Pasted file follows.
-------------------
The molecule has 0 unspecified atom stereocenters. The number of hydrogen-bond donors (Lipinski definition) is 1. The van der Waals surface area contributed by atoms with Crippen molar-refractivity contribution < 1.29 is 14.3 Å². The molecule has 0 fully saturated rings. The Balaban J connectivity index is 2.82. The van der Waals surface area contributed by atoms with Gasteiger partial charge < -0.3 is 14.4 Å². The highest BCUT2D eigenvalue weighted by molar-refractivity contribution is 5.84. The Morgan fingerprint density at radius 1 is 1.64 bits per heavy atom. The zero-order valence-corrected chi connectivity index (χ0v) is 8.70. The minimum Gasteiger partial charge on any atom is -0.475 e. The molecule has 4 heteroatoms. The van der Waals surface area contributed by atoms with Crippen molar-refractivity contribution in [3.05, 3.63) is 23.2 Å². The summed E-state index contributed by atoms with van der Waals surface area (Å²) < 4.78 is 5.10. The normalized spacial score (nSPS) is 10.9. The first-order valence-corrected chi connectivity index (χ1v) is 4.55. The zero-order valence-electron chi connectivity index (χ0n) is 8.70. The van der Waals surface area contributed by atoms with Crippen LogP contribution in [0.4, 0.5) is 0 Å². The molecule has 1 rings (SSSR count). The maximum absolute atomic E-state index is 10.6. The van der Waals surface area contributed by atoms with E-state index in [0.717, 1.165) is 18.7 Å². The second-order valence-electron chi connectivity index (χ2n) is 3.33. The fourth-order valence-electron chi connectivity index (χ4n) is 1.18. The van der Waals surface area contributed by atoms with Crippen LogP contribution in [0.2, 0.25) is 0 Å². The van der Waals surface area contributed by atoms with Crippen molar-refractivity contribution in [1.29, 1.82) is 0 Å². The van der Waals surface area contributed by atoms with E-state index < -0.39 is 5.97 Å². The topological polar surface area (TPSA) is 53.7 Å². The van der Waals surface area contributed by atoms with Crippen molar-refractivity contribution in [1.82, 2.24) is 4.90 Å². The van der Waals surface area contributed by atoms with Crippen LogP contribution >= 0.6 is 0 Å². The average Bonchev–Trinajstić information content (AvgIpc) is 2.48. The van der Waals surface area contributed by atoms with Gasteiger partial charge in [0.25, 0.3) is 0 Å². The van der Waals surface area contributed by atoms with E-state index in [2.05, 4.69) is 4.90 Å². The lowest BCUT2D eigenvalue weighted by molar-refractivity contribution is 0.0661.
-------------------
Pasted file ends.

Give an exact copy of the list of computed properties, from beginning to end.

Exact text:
The molecule has 0 unspecified atom stereocenters. The number of hydrogen-bond donors (Lipinski definition) is 1. The van der Waals surface area contributed by atoms with Crippen molar-refractivity contribution < 1.29 is 14.3 Å². The molecule has 0 fully saturated rings. The Balaban J connectivity index is 2.82. The van der Waals surface area contributed by atoms with Gasteiger partial charge < -0.3 is 14.4 Å². The highest BCUT2D eigenvalue weighted by molar-refractivity contribution is 5.84. The Morgan fingerprint density at radius 1 is 1.64 bits per heavy atom. The zero-order valence-corrected chi connectivity index (χ0v) is 8.70. The minimum Gasteiger partial charge on any atom is -0.475 e. The molecule has 4 heteroatoms. The van der Waals surface area contributed by atoms with Crippen molar-refractivity contribution in [3.05, 3.63) is 23.2 Å². The summed E-state index contributed by atoms with van der Waals surface area (Å²) < 4.78 is 5.10. The normalized spacial score (nSPS) is 10.9. The first-order valence-corrected chi connectivity index (χ1v) is 4.55. The zero-order valence-electron chi connectivity index (χ0n) is 8.70. The van der Waals surface area contributed by atoms with Crippen LogP contribution in [0.4, 0.5) is 0 Å². The molecule has 1 rings (SSSR count). The maximum absolute atomic E-state index is 10.6. The van der Waals surface area contributed by atoms with E-state index in [0.717, 1.165) is 18.7 Å². The second-order valence-electron chi connectivity index (χ2n) is 3.33. The fourth-order valence-electron chi connectivity index (χ4n) is 1.18. The van der Waals surface area contributed by atoms with Crippen LogP contribution in [0.2, 0.25) is 0 Å². The van der Waals surface area contributed by atoms with Crippen molar-refractivity contribution in [1.29, 1.82) is 0 Å². The van der Waals surface area contributed by atoms with E-state index < -0.39 is 5.97 Å². The topological polar surface area (TPSA) is 53.7 Å². The van der Waals surface area contributed by atoms with Crippen molar-refractivity contribution in [1.82, 2.24) is 4.90 Å². The van der Waals surface area contributed by atoms with Crippen LogP contribution >= 0.6 is 0 Å². The average Bonchev–Trinajstić information content (AvgIpc) is 2.48. The van der Waals surface area contributed by atoms with Gasteiger partial charge in [0.25, 0.3) is 0 Å². The van der Waals surface area contributed by atoms with E-state index in [2.05, 4.69) is 4.90 Å². The lowest BCUT2D eigenvalue weighted by molar-refractivity contribution is 0.0661.